But I want to use pin 10 for a non-SD related task (backlight on an LCD) but as soon as SD is accessed the backlight fails.

Why is pin 10 unavailable, when the SS_PIN is 53 on MEGA?

thanks

chucktodd

An old thread, but the discussion above is exactly where my concern lies.

After reading up (again) on SPI I'm still not clear on difference between CS_pin and SS_PIN.

I'm using the  MEGA SPI port (50,51,52) to drive a sparkfun microSD shield
The UNO SPI pins 11,12,13 are re-directed in my design.
The CS_pin is on D8, the microSD default (i.e. SD.begin(CS_pin).
I don't define SS_PIN as it is set to pin53 and an output by the SD library (in sd2PinMap.h) automatically for a MEGA. The SD card is functioning correctly.

But I want to use pin 10 for a non-SD related task (backlight on an LCD) but as soon as SD is accessed the backlight fails.

Why is pin 10 unavailable, when the SS_PIN is 53 on MEGA?

thanks
The reason to make the SS pin Output, high has to do with the SPI hardware in the Chip.  if the SS pin is currently INPUT, when you start using the SPI functions the chip goes into SLAVE SPI mode instead MASTER SPI mode.  
The Master SPI device control the Clock. If the chip is in SLAVE SPI mode, The SPI.transfer() function will hang forever waiting for the 'Master' to provide the clock signal.

So anytime you use SPI, pinMode(SS,OUTPUT); must be executed.  The digitaWrite(SS,HIGH); is optional.  Personally I use SS(slave Select) as a CS_pin(chip Select) when ever I can.  That is what SS was to do.
Because you are using SPI Master mode the SS pin must be an output while any SPI transfers are executing.

A typical SPI transfer:
Code: [Select]

// SPI has already been initialzed with bit order, modes

// select specific SPI device, multiple device can be connected to SPI(MOSI,MISO,CLK)
// but each device needs its own SS pin, usually call CS_pin

digitalWrite(CS_pin, LOW); //  CS_pin may equal SS_Pin, this depends on your specific hardware config
uint8_t inbyte = SPI.transfer(outbyte); // send one byte out, receive one byte in
digitalWrite(CS_pin, HIGH);// finished with SPI transfer, de-select device. all done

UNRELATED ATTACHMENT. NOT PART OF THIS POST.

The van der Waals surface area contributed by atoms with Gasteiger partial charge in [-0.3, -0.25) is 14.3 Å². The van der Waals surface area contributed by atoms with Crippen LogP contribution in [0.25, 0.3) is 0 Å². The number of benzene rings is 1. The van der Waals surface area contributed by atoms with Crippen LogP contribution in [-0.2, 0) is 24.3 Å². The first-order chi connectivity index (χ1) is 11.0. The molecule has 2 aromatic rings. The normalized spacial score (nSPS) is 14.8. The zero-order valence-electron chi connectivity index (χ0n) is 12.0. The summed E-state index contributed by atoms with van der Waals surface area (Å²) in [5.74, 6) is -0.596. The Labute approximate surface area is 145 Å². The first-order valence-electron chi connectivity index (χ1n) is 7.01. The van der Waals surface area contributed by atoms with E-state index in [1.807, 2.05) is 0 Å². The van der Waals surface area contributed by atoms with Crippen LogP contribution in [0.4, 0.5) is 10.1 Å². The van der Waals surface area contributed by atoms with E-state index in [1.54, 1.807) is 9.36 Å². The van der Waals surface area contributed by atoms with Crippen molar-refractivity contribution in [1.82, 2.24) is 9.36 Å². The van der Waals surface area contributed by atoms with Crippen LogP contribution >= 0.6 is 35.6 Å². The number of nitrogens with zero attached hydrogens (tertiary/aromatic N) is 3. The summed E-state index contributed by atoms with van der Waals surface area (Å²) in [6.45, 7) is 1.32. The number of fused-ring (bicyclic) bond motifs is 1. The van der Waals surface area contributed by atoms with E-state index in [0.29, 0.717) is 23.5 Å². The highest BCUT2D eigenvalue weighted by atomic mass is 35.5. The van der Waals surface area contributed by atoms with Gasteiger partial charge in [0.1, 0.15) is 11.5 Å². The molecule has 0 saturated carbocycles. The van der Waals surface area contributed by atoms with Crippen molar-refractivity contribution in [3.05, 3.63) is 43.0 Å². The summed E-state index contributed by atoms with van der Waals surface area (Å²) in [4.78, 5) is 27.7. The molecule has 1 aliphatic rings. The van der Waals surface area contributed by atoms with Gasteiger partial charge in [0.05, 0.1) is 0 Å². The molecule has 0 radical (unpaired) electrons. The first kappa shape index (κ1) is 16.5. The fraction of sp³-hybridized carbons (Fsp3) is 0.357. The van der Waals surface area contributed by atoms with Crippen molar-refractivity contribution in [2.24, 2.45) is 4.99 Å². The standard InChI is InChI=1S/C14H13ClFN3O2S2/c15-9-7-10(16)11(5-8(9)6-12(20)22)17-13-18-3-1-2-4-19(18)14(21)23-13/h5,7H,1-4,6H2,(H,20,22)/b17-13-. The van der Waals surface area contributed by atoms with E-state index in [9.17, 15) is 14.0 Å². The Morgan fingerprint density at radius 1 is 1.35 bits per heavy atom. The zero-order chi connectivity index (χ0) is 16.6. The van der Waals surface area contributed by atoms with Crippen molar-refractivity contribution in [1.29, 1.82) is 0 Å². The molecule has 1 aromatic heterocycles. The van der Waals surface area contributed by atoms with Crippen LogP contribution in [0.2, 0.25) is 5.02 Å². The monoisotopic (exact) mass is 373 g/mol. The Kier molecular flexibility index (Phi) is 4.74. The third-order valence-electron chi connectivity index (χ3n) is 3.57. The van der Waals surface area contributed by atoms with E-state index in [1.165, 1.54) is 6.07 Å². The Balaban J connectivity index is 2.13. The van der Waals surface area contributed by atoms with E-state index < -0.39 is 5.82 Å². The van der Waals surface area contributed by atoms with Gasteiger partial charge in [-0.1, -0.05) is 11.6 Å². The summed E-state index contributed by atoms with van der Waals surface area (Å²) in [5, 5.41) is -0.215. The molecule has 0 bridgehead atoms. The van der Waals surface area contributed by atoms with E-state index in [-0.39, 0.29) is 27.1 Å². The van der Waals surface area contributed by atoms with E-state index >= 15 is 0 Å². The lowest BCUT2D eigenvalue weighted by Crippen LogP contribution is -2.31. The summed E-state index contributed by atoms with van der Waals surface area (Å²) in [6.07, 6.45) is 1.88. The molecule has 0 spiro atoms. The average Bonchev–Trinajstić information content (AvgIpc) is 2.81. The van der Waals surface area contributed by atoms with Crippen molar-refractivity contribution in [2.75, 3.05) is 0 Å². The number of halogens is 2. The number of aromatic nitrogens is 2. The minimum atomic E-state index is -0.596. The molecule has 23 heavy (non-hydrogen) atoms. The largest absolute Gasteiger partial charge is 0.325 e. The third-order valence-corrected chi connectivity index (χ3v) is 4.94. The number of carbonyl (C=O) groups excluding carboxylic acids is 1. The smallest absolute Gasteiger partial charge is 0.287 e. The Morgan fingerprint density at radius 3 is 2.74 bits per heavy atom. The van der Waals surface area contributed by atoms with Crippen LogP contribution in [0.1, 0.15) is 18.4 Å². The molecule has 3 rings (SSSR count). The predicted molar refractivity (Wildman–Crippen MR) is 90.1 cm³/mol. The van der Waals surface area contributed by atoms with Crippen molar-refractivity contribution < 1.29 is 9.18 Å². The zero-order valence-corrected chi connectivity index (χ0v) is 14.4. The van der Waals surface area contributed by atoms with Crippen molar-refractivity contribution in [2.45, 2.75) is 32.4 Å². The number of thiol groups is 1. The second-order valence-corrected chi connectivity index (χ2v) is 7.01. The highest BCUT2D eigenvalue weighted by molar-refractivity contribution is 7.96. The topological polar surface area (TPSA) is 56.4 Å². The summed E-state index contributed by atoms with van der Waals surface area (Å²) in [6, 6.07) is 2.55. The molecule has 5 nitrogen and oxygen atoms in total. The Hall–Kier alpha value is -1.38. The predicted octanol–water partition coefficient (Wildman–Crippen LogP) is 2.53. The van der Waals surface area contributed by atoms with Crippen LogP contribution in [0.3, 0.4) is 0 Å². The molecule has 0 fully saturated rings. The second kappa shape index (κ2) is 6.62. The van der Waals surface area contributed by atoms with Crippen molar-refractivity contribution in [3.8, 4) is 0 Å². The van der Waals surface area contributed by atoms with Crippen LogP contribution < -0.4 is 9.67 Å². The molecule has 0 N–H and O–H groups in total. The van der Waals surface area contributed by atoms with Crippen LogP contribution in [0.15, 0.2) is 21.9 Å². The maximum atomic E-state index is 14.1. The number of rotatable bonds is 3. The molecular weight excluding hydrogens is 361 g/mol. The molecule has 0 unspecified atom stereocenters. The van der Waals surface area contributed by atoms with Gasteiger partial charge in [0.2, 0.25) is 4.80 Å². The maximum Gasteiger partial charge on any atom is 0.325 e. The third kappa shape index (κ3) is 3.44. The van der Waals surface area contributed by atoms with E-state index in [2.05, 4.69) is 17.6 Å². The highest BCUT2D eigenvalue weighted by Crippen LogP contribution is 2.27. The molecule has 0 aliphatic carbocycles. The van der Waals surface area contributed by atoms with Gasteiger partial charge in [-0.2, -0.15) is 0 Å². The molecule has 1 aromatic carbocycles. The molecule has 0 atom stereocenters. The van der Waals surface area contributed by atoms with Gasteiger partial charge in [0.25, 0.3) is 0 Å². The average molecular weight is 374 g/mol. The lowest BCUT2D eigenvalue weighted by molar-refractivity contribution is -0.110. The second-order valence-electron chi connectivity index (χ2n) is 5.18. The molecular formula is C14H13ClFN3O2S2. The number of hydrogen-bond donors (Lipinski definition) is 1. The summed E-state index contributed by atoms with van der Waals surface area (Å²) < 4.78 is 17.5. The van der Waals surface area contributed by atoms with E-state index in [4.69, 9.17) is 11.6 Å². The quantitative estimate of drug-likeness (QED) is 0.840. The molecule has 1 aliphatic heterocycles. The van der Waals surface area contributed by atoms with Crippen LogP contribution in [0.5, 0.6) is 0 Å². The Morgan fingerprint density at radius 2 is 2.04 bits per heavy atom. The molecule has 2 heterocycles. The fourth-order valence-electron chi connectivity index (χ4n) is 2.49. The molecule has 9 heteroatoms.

Chuck.


Check out my Kickstarter Project Memory Panes an expansion RAM Shield for Mega2560's.  It adds 1MB of RAM for those projects where 8KB is not enough.
Currently built mega http server, Now converting it to ESP32.

ninja2

Chuck

That all makes sense, but why can't I use pin 10?

Here's a piece of code from sd2Card.h in the SD library:
Code: [Select]
/* SD Chip Select pin
 *
 * Warning if this pin is redefined the hardware SS will pin will be enabled
 * as an output by init().  An avr processor will not function as an SPI
 * master unless SS is set to output mode.
 */
/** The default chip select pin for the SD card is SS. */
uint8_t const  SD_CHIP_SELECT_PIN = SS_PIN;


I read this to say pin 53 on MEGA doubles as SS and CS, unless SD_CHIP_SELECT_PIN is redefined

I'm using Sparkfun microSD with and following:
Code: [Select]
#define CS_pin 8
if (!SD.begin(CS_pin)){
        Serial << "[SD init FAILED]\n";
        SD_OK = false;
        lcd.setCursor(0,1); lcd.print("[SD init FAILED]"); delay(2000);}
  else {root = SD.open("/"); Serial << "[SD OK]\n"; printDirectory(root, 0);}


(note my term CS_pin is not SD_CHIP_SELECT_PIN)

I assume pin 53 is "the hardware SS" and cannot be changed on a MEGA.
I've tested with and without following in my code and it makes no difference to SD functionality
Code: [Select]
# define SS_pin 53
pinMode(SS_pin, OUTPUT);


and either way pin 10 seems to be unavailable for other non-SD tasks.
(again my term SS_pin does not override SS_PIN in the library)

Now I don't bother making pin 53 an output, because it seems to be done for me.

Still not quite adding up!

chucktodd

Chuck

That all makes sense, but why can't I use pin 10?

and either way pin 10 seems to be unavailable for other non-SD tasks.
(again my term SS_pin does not override SS_PIN in the library)

Now I don't bother making pin 53 an output, because it seems to be done for me.

Still not quite adding up!
On the Mega2560, the SS pin is digital pin 53, for SPI to function correctly pinMode(53,OUTPUT); must be executed.  You can use pin 53 for any task as long as it it configured as an OUTPUT.  It can be LOW or HIGH The library does not care.
The SPI Library does two configuration step to the SS pin in SPI.begin();